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The Theoretical Minimum: What You Need to Know to Start Doing Physics

Leonard Susskind and George Hrabovsky
Basic Books
Publication Date: 
Number of Pages: 
[Reviewed by
Tom Schulte
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To “start doing physics” one can go to the force board or the chalkboard. On the dust jacket one sees erector brackets, fasteners, a model robot, and a lattice tower built with the erector Build & Play Construction Tub kit. That can easily suggest that this is the force board approach and that this book is a passport for the hands-on hobbyist into physics insight. Ignore that dust jacket, however, as this is the chalkboard-ready deep dive into Laplace, the Lagrangian, and Liouville’s Theorem. As such, the best preparation is comfort with calculus, differential equations, and all the fundamental physics models such as the pendulum, the mechanics of waves, and the damped spring. This book goes straight to the double pendulum, and only as an aside.

The chapters are called lectures, like the YouTube Modern Physics: Classical Mechanics lectures by Susskind that Stanford makes available. The first few lectures use less than one hundred pages to recap trigonometry, vectors, integral calculus, and partial differential equations. It was generous of the authors to provide a refresher, but that does not make this a self-contained work. This work has all the prerequisites of a university physics course and can also be an excellent, clarifying supplement to any such course’s required text.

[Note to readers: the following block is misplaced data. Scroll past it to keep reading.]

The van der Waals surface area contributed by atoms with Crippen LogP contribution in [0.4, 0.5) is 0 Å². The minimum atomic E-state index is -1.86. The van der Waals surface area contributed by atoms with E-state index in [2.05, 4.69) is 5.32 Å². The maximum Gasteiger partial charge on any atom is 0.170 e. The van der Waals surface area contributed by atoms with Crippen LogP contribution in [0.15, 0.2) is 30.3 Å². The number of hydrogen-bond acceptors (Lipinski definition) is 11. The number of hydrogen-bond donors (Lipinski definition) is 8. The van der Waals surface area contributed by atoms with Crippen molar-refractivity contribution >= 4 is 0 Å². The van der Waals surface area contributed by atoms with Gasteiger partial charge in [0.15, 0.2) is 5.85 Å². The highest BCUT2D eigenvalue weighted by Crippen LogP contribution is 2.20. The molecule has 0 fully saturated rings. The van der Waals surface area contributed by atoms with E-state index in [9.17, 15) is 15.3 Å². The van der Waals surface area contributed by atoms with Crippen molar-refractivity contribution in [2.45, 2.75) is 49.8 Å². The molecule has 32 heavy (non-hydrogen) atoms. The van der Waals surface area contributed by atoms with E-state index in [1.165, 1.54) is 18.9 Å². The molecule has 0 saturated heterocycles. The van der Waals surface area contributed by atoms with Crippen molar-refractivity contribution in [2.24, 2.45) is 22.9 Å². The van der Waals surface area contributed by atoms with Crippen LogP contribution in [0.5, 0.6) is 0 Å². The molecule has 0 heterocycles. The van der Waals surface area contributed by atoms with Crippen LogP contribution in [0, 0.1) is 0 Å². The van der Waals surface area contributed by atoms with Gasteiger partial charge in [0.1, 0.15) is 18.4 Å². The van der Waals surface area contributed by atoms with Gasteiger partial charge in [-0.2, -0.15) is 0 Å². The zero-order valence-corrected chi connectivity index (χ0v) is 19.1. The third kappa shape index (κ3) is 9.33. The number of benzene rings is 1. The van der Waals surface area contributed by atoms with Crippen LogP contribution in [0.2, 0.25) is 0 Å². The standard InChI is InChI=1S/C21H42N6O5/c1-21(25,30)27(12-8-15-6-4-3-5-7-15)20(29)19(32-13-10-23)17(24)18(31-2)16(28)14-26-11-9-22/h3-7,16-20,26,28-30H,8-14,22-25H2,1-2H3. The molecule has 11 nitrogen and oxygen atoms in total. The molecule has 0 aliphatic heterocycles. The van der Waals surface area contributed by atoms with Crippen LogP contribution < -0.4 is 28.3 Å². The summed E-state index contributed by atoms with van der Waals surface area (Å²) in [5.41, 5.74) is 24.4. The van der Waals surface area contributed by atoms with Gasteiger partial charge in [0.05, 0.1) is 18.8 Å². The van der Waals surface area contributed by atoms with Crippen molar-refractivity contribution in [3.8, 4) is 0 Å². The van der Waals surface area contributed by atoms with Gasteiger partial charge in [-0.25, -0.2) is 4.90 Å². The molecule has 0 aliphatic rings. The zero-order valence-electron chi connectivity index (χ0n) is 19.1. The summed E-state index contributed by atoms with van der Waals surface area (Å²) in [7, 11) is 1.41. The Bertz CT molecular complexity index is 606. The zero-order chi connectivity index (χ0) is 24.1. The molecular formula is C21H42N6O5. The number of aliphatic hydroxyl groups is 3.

For someone who either regretted not taking university physics, is taking it, or wants to know how a physicist thinks, Susskind and Hrabovsky offer a brief first course in physics and its mathematics. There is not enough space to include Maxwell’s theory of electrodynamics, Einstein’s theory of gravity, or the Standard Model of elementary particles. The book focuses on classical mechanics, including conservation laws, Hamiltonian mechanics, and planetary orbits. This is appropriate for a book under two hundred fifty pages.

Omitting relativity, quantum mechanics, and string theory allows room for the clear description of advanced classical physics concepts. Somewhat surprisingly, the authors also use that room for the breezy and humorous. I challenge anyone to show me a book that can skip from a groaner joke about George and Lennie from Of Mice and Men discussing physics to Poisson brackets in a single page.

This is an excellent work for its intended audience and the authors succeed in making the material concise and easy to read. I am very glad to see that future volumes are promised. I do have to say that in the age of LaTeX typesetting it is surprising to see how careless some of the mathematical typography is. Dots notating differentiation are absolutely untethered from their functions and exponents drift about in a disconcerting manner.

Tom Schulte is a software engineer that teaches mathematics at Oakland Community College and is in the market for a discount force board.